This article by Lori Montgomery explains that the Senate Finance Committee met yesterday to try to eliminate up to 75 tax expenditures -- that is, tax deductions, credits, and other give-aways that spend the people's money through the tax code rather than through direct federal spending. As Montgomery explains, though Senators on both sides of the aisle seemed proud that they decided to chop some tax benefits, they largely failed. Here's an excerpt:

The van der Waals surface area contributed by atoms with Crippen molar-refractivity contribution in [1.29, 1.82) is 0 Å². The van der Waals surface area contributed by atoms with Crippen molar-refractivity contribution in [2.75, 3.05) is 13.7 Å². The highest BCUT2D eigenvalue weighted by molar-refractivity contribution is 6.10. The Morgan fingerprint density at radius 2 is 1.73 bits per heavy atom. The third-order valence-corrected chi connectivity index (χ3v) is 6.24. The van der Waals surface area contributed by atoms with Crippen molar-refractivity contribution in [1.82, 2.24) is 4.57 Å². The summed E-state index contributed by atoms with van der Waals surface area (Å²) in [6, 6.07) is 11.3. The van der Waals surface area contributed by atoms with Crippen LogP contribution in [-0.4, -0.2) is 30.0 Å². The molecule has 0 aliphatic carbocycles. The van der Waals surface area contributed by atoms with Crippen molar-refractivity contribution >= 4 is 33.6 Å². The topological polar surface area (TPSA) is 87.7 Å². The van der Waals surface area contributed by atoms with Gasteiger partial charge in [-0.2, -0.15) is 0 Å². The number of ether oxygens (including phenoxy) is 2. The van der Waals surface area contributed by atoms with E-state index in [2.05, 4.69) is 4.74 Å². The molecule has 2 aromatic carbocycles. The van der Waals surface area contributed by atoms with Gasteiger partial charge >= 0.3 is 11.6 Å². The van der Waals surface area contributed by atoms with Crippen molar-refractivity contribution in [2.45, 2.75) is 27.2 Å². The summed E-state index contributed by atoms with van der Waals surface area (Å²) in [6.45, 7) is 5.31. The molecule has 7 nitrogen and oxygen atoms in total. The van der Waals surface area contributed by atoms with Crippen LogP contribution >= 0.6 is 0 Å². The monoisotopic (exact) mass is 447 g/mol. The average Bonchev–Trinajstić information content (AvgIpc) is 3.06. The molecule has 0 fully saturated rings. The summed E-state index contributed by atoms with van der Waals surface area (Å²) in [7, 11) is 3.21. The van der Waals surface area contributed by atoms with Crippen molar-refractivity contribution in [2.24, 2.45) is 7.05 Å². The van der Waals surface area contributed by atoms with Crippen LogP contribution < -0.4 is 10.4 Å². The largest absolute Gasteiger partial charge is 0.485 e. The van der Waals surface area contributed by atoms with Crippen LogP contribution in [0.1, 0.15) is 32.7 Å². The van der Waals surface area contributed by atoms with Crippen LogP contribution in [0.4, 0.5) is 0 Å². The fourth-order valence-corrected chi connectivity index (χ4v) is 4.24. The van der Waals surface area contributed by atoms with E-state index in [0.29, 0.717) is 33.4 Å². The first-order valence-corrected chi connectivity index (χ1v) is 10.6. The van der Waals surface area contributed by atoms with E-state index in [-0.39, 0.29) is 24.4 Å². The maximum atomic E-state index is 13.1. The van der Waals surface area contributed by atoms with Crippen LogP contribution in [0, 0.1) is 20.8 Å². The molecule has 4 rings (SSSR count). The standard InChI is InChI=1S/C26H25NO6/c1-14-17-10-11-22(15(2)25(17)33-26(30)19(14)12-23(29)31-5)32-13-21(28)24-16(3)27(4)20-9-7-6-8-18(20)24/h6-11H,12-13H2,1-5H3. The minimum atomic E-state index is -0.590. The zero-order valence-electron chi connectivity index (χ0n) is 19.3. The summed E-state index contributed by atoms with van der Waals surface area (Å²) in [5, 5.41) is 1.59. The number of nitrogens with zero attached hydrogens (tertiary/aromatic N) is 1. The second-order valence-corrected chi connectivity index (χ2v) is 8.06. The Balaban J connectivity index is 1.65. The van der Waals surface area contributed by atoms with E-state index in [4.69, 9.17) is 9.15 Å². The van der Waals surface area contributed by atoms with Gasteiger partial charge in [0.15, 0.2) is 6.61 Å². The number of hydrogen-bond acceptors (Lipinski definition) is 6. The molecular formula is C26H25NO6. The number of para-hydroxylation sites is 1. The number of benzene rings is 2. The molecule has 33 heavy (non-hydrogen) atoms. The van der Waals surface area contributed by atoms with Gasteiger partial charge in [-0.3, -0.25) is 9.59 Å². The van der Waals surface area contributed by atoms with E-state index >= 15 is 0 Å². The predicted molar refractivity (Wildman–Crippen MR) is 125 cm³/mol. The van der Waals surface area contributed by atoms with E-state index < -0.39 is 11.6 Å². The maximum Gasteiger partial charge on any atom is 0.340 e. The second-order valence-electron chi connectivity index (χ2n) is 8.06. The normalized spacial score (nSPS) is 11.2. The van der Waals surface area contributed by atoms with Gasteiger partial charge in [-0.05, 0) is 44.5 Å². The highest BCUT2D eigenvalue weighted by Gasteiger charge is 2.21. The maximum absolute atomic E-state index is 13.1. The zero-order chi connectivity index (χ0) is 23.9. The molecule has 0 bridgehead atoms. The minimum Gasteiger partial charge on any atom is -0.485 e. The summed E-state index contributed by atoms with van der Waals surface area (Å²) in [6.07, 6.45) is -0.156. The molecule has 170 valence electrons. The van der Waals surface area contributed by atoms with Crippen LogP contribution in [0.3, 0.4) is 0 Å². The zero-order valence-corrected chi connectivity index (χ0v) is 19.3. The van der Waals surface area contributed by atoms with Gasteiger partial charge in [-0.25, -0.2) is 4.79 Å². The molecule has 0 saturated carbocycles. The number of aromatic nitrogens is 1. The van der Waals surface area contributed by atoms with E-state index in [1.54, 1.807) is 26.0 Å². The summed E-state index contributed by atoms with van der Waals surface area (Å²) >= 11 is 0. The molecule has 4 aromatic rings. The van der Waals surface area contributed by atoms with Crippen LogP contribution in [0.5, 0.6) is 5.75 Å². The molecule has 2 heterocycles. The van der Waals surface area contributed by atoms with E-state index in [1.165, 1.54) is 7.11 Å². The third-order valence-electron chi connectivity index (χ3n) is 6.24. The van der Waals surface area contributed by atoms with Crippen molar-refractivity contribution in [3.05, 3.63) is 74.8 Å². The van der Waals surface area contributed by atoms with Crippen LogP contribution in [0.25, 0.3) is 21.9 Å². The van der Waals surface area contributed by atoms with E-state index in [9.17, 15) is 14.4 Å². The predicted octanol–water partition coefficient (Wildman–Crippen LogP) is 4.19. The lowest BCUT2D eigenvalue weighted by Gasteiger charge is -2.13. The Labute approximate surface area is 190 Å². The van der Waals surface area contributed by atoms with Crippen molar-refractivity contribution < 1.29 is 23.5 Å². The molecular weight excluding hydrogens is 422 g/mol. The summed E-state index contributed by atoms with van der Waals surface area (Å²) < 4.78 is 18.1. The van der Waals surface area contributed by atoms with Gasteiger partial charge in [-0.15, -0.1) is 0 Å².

It was supposed to be a first step toward tax reform. But as lawmakers tackled a list of 75 special-interest tax breaks, the special interests repeatedly won. An accelerated write-off for owners of NASCAR tracks: That has to stay. An economic development credit for a StarKist tuna cannery in American Samoa: That stays, too. A rum-tax rebate for Puerto Rico and the U.S. Virgin Islands worth millions of dollars a year to one of the world’s largest distillers: Check. A $2,500 credit for electric motorcycles and other low-speed vehicles: That stays. But “in the spirit of tax reform,” its sponsor, Sen. Ron Wyden (D-Ore.), said he agreed that electric golf carts would no longer be eligible.